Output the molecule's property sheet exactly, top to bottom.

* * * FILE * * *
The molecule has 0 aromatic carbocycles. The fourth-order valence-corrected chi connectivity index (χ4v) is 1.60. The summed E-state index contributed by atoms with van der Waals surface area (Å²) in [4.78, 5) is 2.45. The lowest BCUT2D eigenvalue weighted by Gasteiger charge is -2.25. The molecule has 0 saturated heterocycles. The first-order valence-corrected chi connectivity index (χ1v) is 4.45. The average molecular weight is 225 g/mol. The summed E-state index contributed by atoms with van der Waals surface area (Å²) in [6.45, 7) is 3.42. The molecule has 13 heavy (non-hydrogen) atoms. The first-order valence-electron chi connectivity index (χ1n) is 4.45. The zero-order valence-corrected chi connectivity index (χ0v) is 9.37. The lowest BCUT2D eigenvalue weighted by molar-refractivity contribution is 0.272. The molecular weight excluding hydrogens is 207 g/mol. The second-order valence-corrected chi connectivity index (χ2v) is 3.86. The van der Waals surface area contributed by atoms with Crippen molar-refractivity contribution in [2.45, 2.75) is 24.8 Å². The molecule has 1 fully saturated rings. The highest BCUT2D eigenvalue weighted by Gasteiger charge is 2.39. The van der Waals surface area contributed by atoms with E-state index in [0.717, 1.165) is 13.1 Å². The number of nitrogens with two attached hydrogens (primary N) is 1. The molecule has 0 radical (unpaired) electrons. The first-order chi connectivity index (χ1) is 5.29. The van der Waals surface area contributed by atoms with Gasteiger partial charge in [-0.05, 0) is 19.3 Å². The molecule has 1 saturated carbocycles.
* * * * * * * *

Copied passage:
The molecule has 0 aromatic carbocycles. The fourth-order valence-corrected chi connectivity index (χ4v) is 1.60. The summed E-state index contributed by atoms with van der Waals surface area (Å²) in [4.78, 5) is 2.45. The lowest BCUT2D eigenvalue weighted by Gasteiger charge is -2.25. The molecule has 0 saturated heterocycles. The first-order valence-corrected chi connectivity index (χ1v) is 4.45. The average molecular weight is 225 g/mol. The summed E-state index contributed by atoms with van der Waals surface area (Å²) in [6.45, 7) is 3.42. The molecule has 13 heavy (non-hydrogen) atoms. The first-order valence-electron chi connectivity index (χ1n) is 4.45. The zero-order valence-corrected chi connectivity index (χ0v) is 9.37. The lowest BCUT2D eigenvalue weighted by molar-refractivity contribution is 0.272. The molecular weight excluding hydrogens is 207 g/mol. The second-order valence-corrected chi connectivity index (χ2v) is 3.86. The van der Waals surface area contributed by atoms with Crippen molar-refractivity contribution in [2.45, 2.75) is 24.8 Å². The molecule has 1 fully saturated rings. The highest BCUT2D eigenvalue weighted by Gasteiger charge is 2.39. The van der Waals surface area contributed by atoms with E-state index in [0.717, 1.165) is 13.1 Å². The number of nitrogens with two attached hydrogens (primary N) is 1. The molecule has 0 radical (unpaired) electrons. The first-order chi connectivity index (χ1) is 5.29. The van der Waals surface area contributed by atoms with Gasteiger partial charge in [-0.05, 0) is 19.3 Å². The molecule has 1 saturated carbocycles.